Loans to reduce pressure on foreign exchange reserves

Bangladesh’s foreign exchange reserves have been declining alarmingly for the past few years. At present it is so critical that the government cannot avoid the opportunity of increasing the foreign exchange even by taking a loan. Taking advantage of this recent crisis in Bangladesh, the World Bank is forcing the country to take loans. This means that the World Bank is not recognizing the plight of local communities caused by the Rohingya crisis. Which is a shame for organizations engaged in humanitarian response here. Our appeal to the World Bank is that Bangladesh deserves a grant, not a loan, to deal with this crisis.

The responsibility of Rohingya is not only of Bangladesh but of the whole world

Honourable Prime Minister of Bangladesh said that since we have given shelter to the Rohingya population on humanitarian grounds, we will keep serving them till repatriation.

We want to agree with the Prime Minister and say that this is not the responsibility of only Bangladesh but of the whole world. There are various influential organisations including the UN Security Council, and the International Criminal Tribunal, who could have taken action to get the Rohingyas back to their motherland. So far we have not seen any positive action from them regarding Rohingya repatriation. The burden of the irresponsibility of all will be borne by the refugee-hosting developing countries, including Bangladesh, by taking
loans for it, it is unethical and alarming.

Refugees rise, aid falls: management costs must be cut

Wars and crises are going on all over the world right now. Refugees are increasing, and the need for emergency services is increasing. As a result, the total amount of humanitarian aid allocated around the world is falling short. The gap between humanitarian funding needs and receipts in 2023 was the highest in an era, at $33.6 billion (UN OCHA, 16 Feb 2024). This gap has been increasing steadily over the past few years.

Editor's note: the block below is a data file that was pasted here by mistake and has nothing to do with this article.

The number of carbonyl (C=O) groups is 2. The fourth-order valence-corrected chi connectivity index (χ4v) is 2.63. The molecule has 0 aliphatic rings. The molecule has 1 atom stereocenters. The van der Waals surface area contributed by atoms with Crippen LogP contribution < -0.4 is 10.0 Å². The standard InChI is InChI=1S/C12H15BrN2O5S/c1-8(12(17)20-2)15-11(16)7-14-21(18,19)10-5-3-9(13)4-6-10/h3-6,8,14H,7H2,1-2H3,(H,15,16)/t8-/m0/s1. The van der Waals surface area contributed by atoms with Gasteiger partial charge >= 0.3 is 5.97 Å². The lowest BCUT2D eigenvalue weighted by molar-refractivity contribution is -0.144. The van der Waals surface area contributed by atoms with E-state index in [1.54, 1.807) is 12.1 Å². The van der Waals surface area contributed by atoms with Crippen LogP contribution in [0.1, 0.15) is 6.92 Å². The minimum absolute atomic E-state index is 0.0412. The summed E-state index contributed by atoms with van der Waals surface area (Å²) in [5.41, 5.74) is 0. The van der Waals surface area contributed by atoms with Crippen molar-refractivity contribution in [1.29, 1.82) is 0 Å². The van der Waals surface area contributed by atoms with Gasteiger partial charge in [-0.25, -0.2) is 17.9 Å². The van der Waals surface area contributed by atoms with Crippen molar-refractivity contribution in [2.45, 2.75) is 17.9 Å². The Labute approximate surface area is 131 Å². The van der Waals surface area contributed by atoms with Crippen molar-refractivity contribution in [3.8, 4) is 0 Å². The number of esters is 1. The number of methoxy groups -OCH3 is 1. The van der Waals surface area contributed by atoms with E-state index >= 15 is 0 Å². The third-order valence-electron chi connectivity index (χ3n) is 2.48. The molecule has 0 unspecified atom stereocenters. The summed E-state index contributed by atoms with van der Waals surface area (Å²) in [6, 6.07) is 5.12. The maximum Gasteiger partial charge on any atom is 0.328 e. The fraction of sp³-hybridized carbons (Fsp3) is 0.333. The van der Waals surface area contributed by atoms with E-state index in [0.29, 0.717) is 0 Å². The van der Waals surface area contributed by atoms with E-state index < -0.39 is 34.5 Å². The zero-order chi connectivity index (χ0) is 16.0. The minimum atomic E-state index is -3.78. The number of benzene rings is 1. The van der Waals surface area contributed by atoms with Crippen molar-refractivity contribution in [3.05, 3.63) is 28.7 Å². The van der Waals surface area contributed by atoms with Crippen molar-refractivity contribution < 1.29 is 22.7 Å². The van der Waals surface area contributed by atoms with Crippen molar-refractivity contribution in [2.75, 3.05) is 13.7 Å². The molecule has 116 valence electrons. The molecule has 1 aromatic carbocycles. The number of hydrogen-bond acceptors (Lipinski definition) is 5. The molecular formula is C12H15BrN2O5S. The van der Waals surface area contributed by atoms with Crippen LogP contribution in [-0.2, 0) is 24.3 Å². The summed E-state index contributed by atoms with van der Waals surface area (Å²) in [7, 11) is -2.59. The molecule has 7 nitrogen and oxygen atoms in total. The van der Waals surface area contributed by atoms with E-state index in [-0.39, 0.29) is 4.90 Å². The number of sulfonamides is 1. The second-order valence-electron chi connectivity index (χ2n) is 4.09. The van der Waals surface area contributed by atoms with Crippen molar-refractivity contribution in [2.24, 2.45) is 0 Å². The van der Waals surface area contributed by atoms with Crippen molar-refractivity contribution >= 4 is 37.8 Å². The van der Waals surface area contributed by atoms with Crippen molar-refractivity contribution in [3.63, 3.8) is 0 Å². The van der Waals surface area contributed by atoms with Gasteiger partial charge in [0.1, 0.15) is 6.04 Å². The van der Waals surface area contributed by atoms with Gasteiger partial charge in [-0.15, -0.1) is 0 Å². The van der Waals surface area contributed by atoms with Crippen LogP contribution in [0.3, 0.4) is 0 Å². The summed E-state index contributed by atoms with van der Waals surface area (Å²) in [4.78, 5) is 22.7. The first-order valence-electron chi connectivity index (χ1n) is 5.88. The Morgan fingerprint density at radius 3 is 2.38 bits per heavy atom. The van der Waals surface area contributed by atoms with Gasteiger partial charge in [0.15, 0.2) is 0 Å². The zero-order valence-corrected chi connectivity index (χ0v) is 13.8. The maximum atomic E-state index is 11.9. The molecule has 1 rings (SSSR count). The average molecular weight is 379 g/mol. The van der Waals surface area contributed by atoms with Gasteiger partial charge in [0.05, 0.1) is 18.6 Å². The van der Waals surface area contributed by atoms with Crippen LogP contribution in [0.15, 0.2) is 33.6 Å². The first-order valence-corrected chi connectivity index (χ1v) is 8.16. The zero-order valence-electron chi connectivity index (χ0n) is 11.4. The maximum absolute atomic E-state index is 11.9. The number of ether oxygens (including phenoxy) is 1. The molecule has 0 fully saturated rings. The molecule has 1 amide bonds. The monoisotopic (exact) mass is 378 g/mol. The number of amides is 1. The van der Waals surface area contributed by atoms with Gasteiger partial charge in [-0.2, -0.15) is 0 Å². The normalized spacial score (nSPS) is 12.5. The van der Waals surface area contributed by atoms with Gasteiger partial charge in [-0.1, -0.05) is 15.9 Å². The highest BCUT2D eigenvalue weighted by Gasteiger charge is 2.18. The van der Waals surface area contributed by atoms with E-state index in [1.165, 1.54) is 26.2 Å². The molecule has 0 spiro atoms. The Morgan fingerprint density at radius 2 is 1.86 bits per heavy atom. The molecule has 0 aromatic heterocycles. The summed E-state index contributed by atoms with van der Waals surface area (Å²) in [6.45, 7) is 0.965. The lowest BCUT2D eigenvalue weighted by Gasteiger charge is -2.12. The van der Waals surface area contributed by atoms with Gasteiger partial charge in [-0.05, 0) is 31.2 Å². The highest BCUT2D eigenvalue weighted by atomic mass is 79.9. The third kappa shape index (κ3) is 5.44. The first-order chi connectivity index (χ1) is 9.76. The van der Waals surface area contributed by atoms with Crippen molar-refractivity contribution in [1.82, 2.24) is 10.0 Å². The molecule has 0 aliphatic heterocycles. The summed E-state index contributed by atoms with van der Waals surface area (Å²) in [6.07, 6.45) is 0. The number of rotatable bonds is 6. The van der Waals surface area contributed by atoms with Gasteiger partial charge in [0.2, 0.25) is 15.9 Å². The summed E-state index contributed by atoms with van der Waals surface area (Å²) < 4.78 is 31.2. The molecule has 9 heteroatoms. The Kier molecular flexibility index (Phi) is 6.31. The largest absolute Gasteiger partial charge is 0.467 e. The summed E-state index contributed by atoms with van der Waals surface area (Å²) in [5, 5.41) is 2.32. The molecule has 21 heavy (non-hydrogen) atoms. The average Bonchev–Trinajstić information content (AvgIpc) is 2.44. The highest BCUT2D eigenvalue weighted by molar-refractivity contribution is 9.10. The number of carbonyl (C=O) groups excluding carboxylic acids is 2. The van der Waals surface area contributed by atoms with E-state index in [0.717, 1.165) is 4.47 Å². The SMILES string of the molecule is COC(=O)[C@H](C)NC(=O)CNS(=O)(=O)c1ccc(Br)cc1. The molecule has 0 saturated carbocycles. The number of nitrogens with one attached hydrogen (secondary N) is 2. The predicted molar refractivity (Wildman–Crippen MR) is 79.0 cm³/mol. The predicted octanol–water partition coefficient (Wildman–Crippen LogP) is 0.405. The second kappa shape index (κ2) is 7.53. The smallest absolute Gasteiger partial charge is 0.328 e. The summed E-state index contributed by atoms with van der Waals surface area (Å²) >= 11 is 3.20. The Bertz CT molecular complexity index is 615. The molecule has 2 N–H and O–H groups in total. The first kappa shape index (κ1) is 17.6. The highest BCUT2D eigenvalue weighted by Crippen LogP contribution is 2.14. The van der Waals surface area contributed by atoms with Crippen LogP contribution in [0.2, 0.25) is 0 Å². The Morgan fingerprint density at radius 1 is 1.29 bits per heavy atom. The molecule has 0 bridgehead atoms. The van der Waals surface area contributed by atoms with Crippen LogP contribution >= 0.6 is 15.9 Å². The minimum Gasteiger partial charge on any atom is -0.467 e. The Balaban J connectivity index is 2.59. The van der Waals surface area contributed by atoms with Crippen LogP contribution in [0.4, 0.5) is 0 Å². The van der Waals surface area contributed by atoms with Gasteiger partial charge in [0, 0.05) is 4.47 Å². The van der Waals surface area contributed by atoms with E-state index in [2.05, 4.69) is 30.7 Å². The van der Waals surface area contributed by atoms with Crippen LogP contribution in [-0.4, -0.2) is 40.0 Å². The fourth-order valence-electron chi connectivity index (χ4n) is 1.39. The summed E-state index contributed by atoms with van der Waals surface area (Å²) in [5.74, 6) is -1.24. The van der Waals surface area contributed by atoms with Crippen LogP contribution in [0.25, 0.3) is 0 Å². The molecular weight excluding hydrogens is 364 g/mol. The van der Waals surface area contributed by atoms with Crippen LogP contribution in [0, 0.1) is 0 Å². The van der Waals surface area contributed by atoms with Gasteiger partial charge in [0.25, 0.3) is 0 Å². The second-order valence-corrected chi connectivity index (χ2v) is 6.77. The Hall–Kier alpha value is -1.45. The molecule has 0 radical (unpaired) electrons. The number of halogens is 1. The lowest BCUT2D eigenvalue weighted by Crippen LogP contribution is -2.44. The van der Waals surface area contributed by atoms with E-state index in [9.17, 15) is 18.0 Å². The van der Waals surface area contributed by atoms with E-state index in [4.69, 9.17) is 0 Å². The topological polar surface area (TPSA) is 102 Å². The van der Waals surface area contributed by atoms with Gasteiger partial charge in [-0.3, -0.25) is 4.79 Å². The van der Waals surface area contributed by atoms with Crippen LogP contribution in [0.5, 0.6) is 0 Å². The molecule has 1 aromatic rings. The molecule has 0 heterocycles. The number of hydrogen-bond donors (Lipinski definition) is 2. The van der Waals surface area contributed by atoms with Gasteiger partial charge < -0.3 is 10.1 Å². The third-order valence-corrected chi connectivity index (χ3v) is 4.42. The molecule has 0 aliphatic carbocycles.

The total funding request by humanitarian agencies for Rohingya refugees in Bangladesh in 2023 was $918 million, against which funding came in at only $230 million, which is only 25% of the demand (ISCG, 30 June 2023).

All agencies involved in humanitarian assistance and response work should take immediate action and do their best to reduce management costs given this global crisis. So that the maximum share of aid goes to the affected population. According to a study by the Cox’s
Bazar CSO-NGO Forum (CCNF), only a quarter of the received aid goes directly to the Rohingya community. This is concerning.

Permit income-generating activities to reduce pressure on aid

As funding for the Rohingya response falls dramatically, we need to think about alternative measures. The Rohingya community should be allowed to engage in income-generating activities and immediate steps should be taken to start it. By doing so, dependency on
aid from donor agencies is reduced.

International initiatives on repatriation are urgent now

We do not see any real initiative of the international community to repatriate the Rohingya refugees. Bangladesh’s friendly countries India, China and Russia are in a position to influence Myanmar. They can play important roles in encouraging Myanmar to take them
back to their motherland. We call on the United Nations and other powerful countries, including these friendly countries, to start the repatriation process as soon as possible. If not, the people of Bangladesh will be in debt to fulfil the responsibilities of others.

Loans will not solve the problem but worsen

Bangladesh is already burdened with many debts. Loans will not solve a complex problem like the refugee crisis, but will only exacerbate the problem for Bangladesh. We call on the World Bank and the Government of Bangladesh to immediately cancel this proposed loan
and take repatriation initiatives for an immediate solution to the Rohingya crisis.